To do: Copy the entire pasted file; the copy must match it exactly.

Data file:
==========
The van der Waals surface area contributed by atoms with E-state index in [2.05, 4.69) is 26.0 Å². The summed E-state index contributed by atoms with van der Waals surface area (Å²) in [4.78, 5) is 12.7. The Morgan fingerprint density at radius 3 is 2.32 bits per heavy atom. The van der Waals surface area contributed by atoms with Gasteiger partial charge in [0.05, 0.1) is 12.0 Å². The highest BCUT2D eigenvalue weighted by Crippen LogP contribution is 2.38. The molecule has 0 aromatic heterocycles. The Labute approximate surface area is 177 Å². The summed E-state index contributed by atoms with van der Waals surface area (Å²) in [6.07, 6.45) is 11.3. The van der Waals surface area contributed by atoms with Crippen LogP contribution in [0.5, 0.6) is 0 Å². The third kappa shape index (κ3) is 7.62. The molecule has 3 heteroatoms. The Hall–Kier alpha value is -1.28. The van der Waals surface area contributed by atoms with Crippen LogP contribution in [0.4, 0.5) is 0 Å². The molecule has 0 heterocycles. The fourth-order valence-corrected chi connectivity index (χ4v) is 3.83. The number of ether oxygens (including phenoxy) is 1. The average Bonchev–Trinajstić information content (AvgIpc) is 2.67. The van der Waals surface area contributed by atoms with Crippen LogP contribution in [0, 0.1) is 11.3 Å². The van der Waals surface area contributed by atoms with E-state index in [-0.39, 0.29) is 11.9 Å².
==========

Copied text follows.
The van der Waals surface area contributed by atoms with E-state index in [2.05, 4.69) is 26.0 Å². The summed E-state index contributed by atoms with van der Waals surface area (Å²) in [4.78, 5) is 12.7. The Morgan fingerprint density at radius 3 is 2.32 bits per heavy atom. The van der Waals surface area contributed by atoms with Gasteiger partial charge in [0.05, 0.1) is 12.0 Å². The highest BCUT2D eigenvalue weighted by Crippen LogP contribution is 2.38. The molecule has 0 aromatic heterocycles. The Labute approximate surface area is 177 Å². The summed E-state index contributed by atoms with van der Waals surface area (Å²) in [6.07, 6.45) is 11.3. The van der Waals surface area contributed by atoms with Crippen LogP contribution in [0.5, 0.6) is 0 Å². The third kappa shape index (κ3) is 7.62. The molecule has 3 heteroatoms. The Hall–Kier alpha value is -1.28. The van der Waals surface area contributed by atoms with Crippen LogP contribution in [0.4, 0.5) is 0 Å². The molecule has 0 heterocycles. The fourth-order valence-corrected chi connectivity index (χ4v) is 3.83. The number of ether oxygens (including phenoxy) is 1. The average Bonchev–Trinajstić information content (AvgIpc) is 2.67. The van der Waals surface area contributed by atoms with Crippen LogP contribution in [0, 0.1) is 11.3 Å². The van der Waals surface area contributed by atoms with E-state index in [-0.39, 0.29) is 11.9 Å².